I disagree. That may be true with some other people, but in my case, I didn't want to be called a f*g simply because I wasn't gay; it was an inaccurate label. More specifically, being called a f*g as a straight dude basically meant you were repulsive to women and couldn't get laid to save your life... which was true back in the day :P It's not like I was thinking, "I'm not one of those people! Don't you dare call me that! I hate those people and don't want to be grouped in as one!" That would be homophobia.

 

If I were gay, I'd be upset for different reasons, as other posters have mentioned.

 

If you think about it, you're actually just confirming what I'm saying though. It's inarguable that the word f*g is used to refer to homosexual men. If it was truly inoffensive to be given that word simply because it was an inaccurate label, then it would be equally as offensive as calling you a squid or a strawberry. However, if somebody called you one of these words to your face, you'd probably just laugh, whereas calling you a f*g is a lot more likely to be construed as offensive.

 

In my experience, using the word f*g has mostly been used to attack men for demonstrating traits that conflicted with the typical definition of masculinity - for example, I've seen people use the word against people who dislike sports, or skinny men/men who wear skinny jeans, or people who like things that aren't "cool" for men to like (for a blatant example, bronies, though there is obviously a lot of less extreme examples that also fit). Of course there are exceptions to this, such as friends using it in a joking context, but this accounted for most "serious" uses I've heard of the word. The case you outlined falls under this umbrella too - if you are "repulsive to women" and "couldn't get laid to save your life", then you aren't displaying the masculine trait of being able to attract a woman. By attacking all of these people by using a word used to refer to gay men, you are reinforcing the idea that being gay makes you less of a man and attacking the identities held by gay men. Even if you're not consciously reacting to such an insult with blatant homophobia, subconsciously you are associating being gay with being less masculine and as a derogatory thing. So even if one straight male calls another straight male a f*g, actual gay men are hurt by the reinforcement of their identity as negative.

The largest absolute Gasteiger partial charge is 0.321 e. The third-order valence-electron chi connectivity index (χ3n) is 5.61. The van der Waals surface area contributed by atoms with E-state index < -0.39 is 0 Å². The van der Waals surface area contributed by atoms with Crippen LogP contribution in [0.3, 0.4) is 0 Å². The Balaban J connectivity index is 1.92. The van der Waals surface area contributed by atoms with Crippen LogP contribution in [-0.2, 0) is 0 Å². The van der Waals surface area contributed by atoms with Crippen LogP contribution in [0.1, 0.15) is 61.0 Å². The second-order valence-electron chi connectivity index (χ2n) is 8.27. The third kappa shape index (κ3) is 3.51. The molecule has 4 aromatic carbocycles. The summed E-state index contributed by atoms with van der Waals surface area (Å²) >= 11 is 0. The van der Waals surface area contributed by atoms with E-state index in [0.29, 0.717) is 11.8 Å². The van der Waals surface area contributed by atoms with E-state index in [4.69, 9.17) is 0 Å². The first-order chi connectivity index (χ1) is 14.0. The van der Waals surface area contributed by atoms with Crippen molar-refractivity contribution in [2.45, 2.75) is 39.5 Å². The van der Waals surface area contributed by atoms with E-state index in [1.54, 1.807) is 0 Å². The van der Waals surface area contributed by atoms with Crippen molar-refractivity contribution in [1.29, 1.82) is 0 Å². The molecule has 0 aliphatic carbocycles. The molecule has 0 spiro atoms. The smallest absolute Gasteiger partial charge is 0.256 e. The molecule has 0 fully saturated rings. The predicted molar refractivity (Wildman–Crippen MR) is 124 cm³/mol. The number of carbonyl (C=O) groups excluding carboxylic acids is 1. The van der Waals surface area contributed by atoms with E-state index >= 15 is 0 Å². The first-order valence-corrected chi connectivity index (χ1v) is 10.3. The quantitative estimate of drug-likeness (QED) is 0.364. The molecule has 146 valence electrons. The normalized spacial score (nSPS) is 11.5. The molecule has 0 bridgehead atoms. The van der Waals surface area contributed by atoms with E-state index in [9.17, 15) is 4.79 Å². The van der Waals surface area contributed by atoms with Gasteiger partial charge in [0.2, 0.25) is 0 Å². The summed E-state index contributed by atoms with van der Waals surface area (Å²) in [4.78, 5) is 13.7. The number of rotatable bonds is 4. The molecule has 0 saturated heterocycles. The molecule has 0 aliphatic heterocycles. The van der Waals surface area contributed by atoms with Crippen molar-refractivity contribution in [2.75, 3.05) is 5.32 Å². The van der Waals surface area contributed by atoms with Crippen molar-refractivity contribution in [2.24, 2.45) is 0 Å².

The end point is that, yes, both groups can be offended by use of the slur, but for very different reasons, and use of the word by straight men strengthens systematic discrimination against homosexual men, even if it's purely subconsciously, which is why it's not okay for straight men to use that word (the original point of contention that triggered this argument) if we are truly trying to work towards breaking societal discrimination against minority groups. As members of privileged groups, we can't understand how painful it is to have our identities used in a derogatory nature, so it is best to listen to members of these groups when they say that doing this is not okay.

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4. I don't agree with obfuscator.

Unless I'm misunderstanding you guys' points...

Do you both agree that getting murdered is worse than not going to the bathroom where you desire? If so, you're in agreement.

Do you both agree that the bathroom bill is an issue worth discussing? If so, you're in agreement.

Do you both agree that members of the LGBT are discriminated against in the US? If so, you're in agreement.

 

Statements are used to support an argument. Agreeing with independent statements does not mean I agree with a conclusion. Your indication of our agreement in these summarized statements is also wrong (1. is the equivalent of 'a bad outcome is better than the worst possible outcome' so it's no more useful than agreeing that a 100 watt bulb is brighter than a 75 watt bulb and 2. the 'bathroom bill' is a minor issue so I do not agree).